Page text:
Classroom to Newsroom
RTNDF’s Educator in the Newsroom project is one example of a broadcast fellowship. Funded seven years ago by a grant from the John S. and James L. Knight Foundation, the project allows 20 college and university fellows to spend four weeks over summer break at a smaller-market television station.
“It’s important to all of news broadcasting,” Ms. Knopes said. “When professors know what is going on in newsrooms, they can better prepare their students for the real world.
“The news directors gain a valuable pair of hands in the summer. Most of our Educator in the Newsroom professors have a strong professional broadcasting background,” she said. “Our professors often mentor a young staff at the stations, give advice on ethical issues and sometimes even conduct seminars. This is training that goes two ways.”
Richard Landesberg, an assistant professor at Elon University, completed a fellowship last summer. He said he’d heard about the program from friends and thought the experience would enhance his teaching.
“I had been a broadcast journalist for about 25 years but had spent the last seven going to graduate school and teaching. I realized that my ‘boots on the ground’ knowledge was stuck in the ’90s, and I was teaching in the 21st century. I always vowed that I would never become one of those professors who stands up in front of a class talking about film when the whole world is digital,” he said.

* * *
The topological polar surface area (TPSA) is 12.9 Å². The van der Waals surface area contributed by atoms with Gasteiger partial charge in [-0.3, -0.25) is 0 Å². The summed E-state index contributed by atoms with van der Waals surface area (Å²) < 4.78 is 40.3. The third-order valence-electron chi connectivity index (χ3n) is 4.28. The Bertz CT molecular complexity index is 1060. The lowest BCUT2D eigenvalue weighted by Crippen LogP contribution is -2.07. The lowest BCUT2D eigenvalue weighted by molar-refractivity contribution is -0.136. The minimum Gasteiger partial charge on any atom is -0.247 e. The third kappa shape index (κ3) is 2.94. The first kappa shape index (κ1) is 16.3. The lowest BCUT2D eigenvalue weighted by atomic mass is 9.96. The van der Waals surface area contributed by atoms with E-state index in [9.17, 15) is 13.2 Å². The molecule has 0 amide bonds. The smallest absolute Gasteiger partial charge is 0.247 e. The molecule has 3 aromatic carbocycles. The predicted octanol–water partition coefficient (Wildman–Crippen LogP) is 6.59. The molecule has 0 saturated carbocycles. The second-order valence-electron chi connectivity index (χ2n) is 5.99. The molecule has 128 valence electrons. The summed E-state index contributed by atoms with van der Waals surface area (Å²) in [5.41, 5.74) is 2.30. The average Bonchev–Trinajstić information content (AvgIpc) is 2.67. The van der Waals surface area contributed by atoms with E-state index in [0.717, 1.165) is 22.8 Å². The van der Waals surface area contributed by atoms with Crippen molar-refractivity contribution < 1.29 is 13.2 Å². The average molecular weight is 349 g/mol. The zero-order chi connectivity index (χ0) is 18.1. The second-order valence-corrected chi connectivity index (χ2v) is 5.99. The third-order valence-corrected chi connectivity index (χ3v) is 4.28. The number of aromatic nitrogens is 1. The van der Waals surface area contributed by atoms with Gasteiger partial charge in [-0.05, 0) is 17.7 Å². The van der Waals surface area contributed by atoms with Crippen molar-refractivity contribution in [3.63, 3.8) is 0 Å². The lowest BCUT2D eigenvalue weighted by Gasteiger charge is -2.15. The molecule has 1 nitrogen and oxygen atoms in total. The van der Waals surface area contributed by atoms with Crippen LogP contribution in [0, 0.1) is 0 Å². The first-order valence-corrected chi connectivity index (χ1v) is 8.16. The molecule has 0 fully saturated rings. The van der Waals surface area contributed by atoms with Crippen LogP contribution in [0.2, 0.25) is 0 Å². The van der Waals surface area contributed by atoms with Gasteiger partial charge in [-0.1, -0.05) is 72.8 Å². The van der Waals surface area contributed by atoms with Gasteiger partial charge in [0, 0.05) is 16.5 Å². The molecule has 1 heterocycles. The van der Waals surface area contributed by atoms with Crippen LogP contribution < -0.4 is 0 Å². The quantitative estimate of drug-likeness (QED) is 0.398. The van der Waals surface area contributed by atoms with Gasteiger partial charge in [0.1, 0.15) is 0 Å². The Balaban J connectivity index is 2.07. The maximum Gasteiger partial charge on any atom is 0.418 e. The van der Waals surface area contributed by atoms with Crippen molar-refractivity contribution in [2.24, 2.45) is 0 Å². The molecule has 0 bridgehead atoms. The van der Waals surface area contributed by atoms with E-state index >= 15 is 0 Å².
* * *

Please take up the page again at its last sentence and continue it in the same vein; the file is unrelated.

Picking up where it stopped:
Mr. Landesberg spent his fellowship at Journal Broadcast Group-owned KIVI-TV in Boise, Idaho.
“I anticipated getting a lot from the fellowship, and I got even more,” he said. “I wanted to follow the advice I give my students: Go to a small market where you don’t know anyone, learn your craft in a place where they allow you to make a few mistakes and those mistakes won’t be fatal to your career, and go far away from home so you can learn about how people in this country can be very different from region to region.”
He said the best part was that the station gave him all the hands-on experience he could handle.
“I did [voice-overs] and packages. I executive produced coverage of a breaking story. I wrote. I worked with anchors, producers and reporters as well as management and gave a producing seminar,” he said.
“One Saturday they decided to give folks a day off and asked me to be the one dayside reporter. And I got a chance to dust off my old skills and test what I have long believed: The technology may change, but the solid basics of good broadcast journalism-the fundamentals-remain the same and are at the core of what needs to be taught in order for broadcast journalism to survive and thrive.”
Mr. Landesberg said he has no plans to leave the classroom permanently.
“I do love broadcast news, but the truth is, as George Bush says, it’s hard work! I forgot how many hours you spend at the station or running around town in an SUV, picking up a story here, a VO there and doing it six or seven days a week depending on the workload,” he said.
“I regained a great respect for how hard these young journalists work. And I’m happy to have them do the work. I’m keeping my day job.”